It is capable of what is nowadays expected for a smartphone-based DLNA network media app. That is it can play or show media held anywhere in the DLNA Home Media Network on the device itself or a DLNA Media Renderer device capable of accepting media that is “pushed” to it from a control device.

Another key feature is that it integrates the local storage with the DLNA Home Media Network. Here, you can upload pictures or videos taken with the device’s camera to a DLNA-compliant media server that supports the upload function. It can also download media held in the DLNA Home Media Network to the device’s local storage so it can be enjoyed “on the go”.

The ability to download content held on a DLNA Media Server to the local storage of an iOS or Android device with this software could be handy especially for iOS users who want to add selected pictures to their device without having to perform special sync routines. This is because iTunes doesn’t seem to support “drag-n-drop” syncing of pictures that a user selects to an iOS device – a feature that can come in handy if an iPod Touch or iPad is put in to service as an electronic photo album or digital photo frame.

A main question that I would have at the moment would be whether pictures and videos that come in to a smartphone that runs this software can be shown via a DLNA screen or uploaded to a DLNA Media Server if they came in via email, MMS picture or Bluetooth? Similarly, I would like to be sure that the program doesn’t impair the performance of the smartphone or device; or doesn’t take too long to browse the a DLNA media collection on a server.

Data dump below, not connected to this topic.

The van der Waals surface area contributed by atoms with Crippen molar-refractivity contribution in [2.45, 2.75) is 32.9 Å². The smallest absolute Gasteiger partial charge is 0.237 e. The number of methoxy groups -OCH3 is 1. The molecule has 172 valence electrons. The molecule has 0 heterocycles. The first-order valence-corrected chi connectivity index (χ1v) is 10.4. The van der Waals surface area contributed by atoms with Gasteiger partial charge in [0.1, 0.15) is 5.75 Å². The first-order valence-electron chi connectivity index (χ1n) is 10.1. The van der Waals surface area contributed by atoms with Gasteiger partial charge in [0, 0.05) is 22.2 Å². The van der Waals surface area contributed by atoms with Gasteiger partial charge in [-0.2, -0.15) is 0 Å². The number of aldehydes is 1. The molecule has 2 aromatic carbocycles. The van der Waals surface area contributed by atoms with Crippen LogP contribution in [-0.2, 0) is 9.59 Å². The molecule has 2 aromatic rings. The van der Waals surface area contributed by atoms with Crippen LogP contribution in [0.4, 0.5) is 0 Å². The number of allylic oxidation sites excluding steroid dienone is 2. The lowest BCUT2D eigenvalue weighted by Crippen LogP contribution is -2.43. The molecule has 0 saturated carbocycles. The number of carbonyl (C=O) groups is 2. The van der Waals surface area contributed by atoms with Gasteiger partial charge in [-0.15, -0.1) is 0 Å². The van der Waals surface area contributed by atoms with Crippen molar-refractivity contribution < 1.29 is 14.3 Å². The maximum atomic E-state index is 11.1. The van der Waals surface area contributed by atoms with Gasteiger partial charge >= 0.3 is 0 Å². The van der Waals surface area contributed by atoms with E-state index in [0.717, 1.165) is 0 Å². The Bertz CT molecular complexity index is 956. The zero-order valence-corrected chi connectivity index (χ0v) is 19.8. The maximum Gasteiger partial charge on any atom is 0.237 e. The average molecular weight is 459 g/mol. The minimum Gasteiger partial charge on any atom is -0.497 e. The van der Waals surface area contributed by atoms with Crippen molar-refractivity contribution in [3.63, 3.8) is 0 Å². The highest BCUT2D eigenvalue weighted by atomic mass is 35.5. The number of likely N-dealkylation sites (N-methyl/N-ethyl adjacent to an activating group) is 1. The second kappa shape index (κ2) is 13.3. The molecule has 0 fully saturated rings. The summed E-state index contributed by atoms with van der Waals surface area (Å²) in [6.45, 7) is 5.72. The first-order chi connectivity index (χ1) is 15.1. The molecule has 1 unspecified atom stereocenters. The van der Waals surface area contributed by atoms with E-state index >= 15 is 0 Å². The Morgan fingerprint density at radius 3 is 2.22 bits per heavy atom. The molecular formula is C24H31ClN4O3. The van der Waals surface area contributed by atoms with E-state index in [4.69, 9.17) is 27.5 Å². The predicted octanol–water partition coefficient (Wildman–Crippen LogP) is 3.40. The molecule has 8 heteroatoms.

This program could raise the bar when it comes to DLNA interface programs for mobile phones and internet tablets.

SmartStor Zero

The SmartStor Zero is another two-bay network-attached storage device which is optimised to work as a media server. As well as serving media to DLNA equipment and iTunes clients, it can accept content that is uploaded from mobile devices that are equipped with DLNA-Upload software like most of the DLNA-integration software for the Android platform and the abovementioned Fusion Stream app for the iPhone.

This device’s Web-based user interface has the ability to become an access point for the media held on the NAS. But it supports the ability to allow one to directly upload selected pictures to Facebook whether to a new album or as extra images for an existing album.

Another bonus is that the Installation software doesn’t add any drivers or other components to allow a computer to gain access to the NAS. Instead, the software works with the host operating system’s network-storage capabilities to “find” the NAS and provide a mount point or mapped drive letter for the storage resources.